Healing herbs

Healing herbs
Echinacea and Calendula

Thursday, 31 March 2011

Why Gardening Makes You Happy and Cures Depression

from permaculture: While mental health experts warn about depression as a global epidemic, other researchers are discovering ways we trigger our natural production of happy chemicals that keep depression at bay, with surprising results. All you need to do is get your fingers dirty and harvest your own food.

In recent years I’ve come across two completely independent bits of research that identified key environmental triggers for two important chemicals that boost our immune system and keep us happy - serotonin and dopamine. 

What fascinated me as a permaculturist and gardener were that the environmental triggers happen in the garden when you handle the soil and harvest your crops.

Getting down and dirty is the best ‘upper’ – Serotonin

Getting your hands dirty in the garden can increase your serotonin levels – contact with soil and a specific soil bacteria, Mycobacterium vaccae, triggers the release of serotonin in our brain according to research. Serotonin is a happy chemical, a natural anti-depressant and strengthens the immune system. Lack of serotonin in the brain causes depression.

Monday, 28 March 2011

Alchemy in the Garden

from villagehealthservices: The garden has always been a source of inspiration and base material for preparing Alchemical substances, but the techniques of Alchemy are not so commonly used in cultivating the garden itself. Most folks would agree that regardless of what you might be making, the quality of the material you start with, always plays a role in the quality of the finished product. Alchemy strives to elevate and enervate plants and minerals to create medicines, and there is no reason why we shouldn’t attempt to do the same with our base materials. After all, plants are living beings, and the more life force we cultivate in them, the more they can offer for human transformation. In a sense, it pays serious dividends in our medicines, if we invest in biological capital.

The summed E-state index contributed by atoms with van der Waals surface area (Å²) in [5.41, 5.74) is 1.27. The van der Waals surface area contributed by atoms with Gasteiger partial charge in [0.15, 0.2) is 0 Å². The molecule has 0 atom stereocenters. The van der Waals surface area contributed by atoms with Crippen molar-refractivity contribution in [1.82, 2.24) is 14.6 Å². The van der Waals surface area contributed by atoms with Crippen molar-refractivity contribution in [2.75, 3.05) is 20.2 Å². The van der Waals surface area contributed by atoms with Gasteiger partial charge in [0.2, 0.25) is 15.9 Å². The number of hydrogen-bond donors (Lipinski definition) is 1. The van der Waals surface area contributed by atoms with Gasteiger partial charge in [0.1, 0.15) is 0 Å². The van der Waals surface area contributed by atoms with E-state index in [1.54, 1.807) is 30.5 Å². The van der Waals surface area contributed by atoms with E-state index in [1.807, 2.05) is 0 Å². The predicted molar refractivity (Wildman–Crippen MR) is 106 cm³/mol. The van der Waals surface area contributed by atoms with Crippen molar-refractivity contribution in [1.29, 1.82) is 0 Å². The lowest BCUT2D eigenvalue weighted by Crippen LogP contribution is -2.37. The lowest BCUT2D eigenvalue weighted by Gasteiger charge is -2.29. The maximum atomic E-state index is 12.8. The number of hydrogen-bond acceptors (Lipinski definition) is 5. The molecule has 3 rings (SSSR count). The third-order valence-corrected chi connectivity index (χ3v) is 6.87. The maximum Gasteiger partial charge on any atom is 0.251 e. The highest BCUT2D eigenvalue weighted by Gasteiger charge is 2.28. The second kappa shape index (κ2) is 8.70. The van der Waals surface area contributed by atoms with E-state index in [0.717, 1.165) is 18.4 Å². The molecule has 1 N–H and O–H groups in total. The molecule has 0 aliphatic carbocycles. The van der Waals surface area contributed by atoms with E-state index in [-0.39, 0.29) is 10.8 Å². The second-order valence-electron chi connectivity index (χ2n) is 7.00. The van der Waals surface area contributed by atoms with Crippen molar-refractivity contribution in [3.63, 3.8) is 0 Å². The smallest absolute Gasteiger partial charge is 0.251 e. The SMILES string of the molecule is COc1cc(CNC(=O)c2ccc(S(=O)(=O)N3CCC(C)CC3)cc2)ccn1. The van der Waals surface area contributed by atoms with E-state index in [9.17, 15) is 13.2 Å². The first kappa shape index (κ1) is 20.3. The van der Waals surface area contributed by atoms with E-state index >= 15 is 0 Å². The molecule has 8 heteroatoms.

There are many techniques the gardener can use to build physical and energetic capacity in our fields. Alchemic techniques are paralleled in the garden with processes like culturing native microflora(Fermentation), extracting minerals for soil building (Digestion and Fixation), and making homeopathic remedies (Calcination). Similar to Alchemy, minding the stars has always been of critical importance to farmers and gardeners, and I recommend the practice as essential for optimum success. Direct connections between Alchemy and gardening are not straight out of tradition, but do share many similar techniques and perspectives. I have collected in the following, some of the most relevant agricultural concepts to Alchemy and Spagyrics, as well as directions for various garden preparations.

How To Grow Strawberries

from cityfoodgrowers: One of the joys of organic gardening is the strawberry patch. It’s a wonderful treat to wander down to the patch after a day's work in the garden and have an exquisite tasting strawberry. Strawberries grow in a diverse range of climates and need care to grow well. You will soon find that with appropriate care, your strawberry patch will need to get bigger.

It’s unfortunate that such a wonderfully nutritious and sweet tasting fruit is often turned into big red tasteless mush by chemical farming. The number of times I have heard people say over the last few years that the strawberries they buy from supermarkets have no taste is disturbing. And yet, strawberries are not that hard to grow, so there is no excuse for buying the tasteless ones. Why not grown your own and then share your healthy strawberry runners with your neighbours and friends.

Here are some tips on growing your own strawberries and you can also hear more tips and see my strawberry patch in our short movie on how to grow strawberries.

Monday, 21 March 2011

Growing Ginger Root - Zingiber Officinale (True Ginger)

from tropicalpermaculture: 'The easiest way to get started growing ginger root is to get a few fresh rhizomes of someone who does grow ginger, at the time when the plant re-shoots anyway (early spring). Otherwise just buy some at the shops at that time.

Make sure you select fresh, plump rhizomes.

Look for pieces with well developed "eyes" or growth buds. (The buds look like little horns at the end of a piece or "finger")